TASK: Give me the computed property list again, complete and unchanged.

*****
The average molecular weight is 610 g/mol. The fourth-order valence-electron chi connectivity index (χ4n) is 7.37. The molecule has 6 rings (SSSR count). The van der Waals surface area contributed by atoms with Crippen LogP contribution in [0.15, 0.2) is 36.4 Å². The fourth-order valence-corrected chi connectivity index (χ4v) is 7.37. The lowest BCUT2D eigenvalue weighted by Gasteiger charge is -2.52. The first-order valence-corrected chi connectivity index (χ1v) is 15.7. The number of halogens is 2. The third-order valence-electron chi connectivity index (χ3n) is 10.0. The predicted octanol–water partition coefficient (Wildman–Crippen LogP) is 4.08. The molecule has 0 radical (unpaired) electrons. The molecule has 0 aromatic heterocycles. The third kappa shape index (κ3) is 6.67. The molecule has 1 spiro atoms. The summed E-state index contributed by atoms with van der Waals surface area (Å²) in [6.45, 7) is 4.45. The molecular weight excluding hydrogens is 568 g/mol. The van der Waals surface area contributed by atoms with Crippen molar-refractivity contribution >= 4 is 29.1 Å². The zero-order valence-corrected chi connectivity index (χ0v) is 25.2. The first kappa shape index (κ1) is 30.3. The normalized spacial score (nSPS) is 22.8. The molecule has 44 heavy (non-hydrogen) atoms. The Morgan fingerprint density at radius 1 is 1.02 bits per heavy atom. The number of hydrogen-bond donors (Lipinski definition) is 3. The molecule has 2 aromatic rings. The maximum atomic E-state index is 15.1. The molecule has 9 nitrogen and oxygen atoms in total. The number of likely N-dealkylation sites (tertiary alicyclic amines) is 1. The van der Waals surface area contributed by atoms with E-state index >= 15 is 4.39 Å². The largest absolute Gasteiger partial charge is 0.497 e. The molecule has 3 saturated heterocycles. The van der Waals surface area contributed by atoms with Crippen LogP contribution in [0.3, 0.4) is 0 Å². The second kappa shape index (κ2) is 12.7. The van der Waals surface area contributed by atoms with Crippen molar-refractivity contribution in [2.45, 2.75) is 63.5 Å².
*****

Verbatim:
The average molecular weight is 610 g/mol. The fourth-order valence-electron chi connectivity index (χ4n) is 7.37. The molecule has 6 rings (SSSR count). The van der Waals surface area contributed by atoms with Crippen LogP contribution in [0.15, 0.2) is 36.4 Å². The fourth-order valence-corrected chi connectivity index (χ4v) is 7.37. The lowest BCUT2D eigenvalue weighted by Gasteiger charge is -2.52. The first-order valence-corrected chi connectivity index (χ1v) is 15.7. The number of halogens is 2. The third-order valence-electron chi connectivity index (χ3n) is 10.0. The predicted octanol–water partition coefficient (Wildman–Crippen LogP) is 4.08. The molecule has 0 radical (unpaired) electrons. The molecule has 0 aromatic heterocycles. The third kappa shape index (κ3) is 6.67. The molecule has 1 spiro atoms. The summed E-state index contributed by atoms with van der Waals surface area (Å²) in [6.45, 7) is 4.45. The molecular weight excluding hydrogens is 568 g/mol. The van der Waals surface area contributed by atoms with Crippen molar-refractivity contribution >= 4 is 29.1 Å². The zero-order valence-corrected chi connectivity index (χ0v) is 25.2. The first kappa shape index (κ1) is 30.3. The normalized spacial score (nSPS) is 22.8. The molecule has 44 heavy (non-hydrogen) atoms. The Morgan fingerprint density at radius 1 is 1.02 bits per heavy atom. The number of hydrogen-bond donors (Lipinski definition) is 3. The molecule has 2 aromatic rings. The maximum atomic E-state index is 15.1. The molecule has 9 nitrogen and oxygen atoms in total. The number of likely N-dealkylation sites (tertiary alicyclic amines) is 1. The van der Waals surface area contributed by atoms with E-state index >= 15 is 4.39 Å². The largest absolute Gasteiger partial charge is 0.497 e. The molecule has 3 saturated heterocycles. The van der Waals surface area contributed by atoms with Crippen LogP contribution in [0.3, 0.4) is 0 Å². The second kappa shape index (κ2) is 12.7. The van der Waals surface area contributed by atoms with Crippen molar-refractivity contribution in [2.45, 2.75) is 63.5 Å².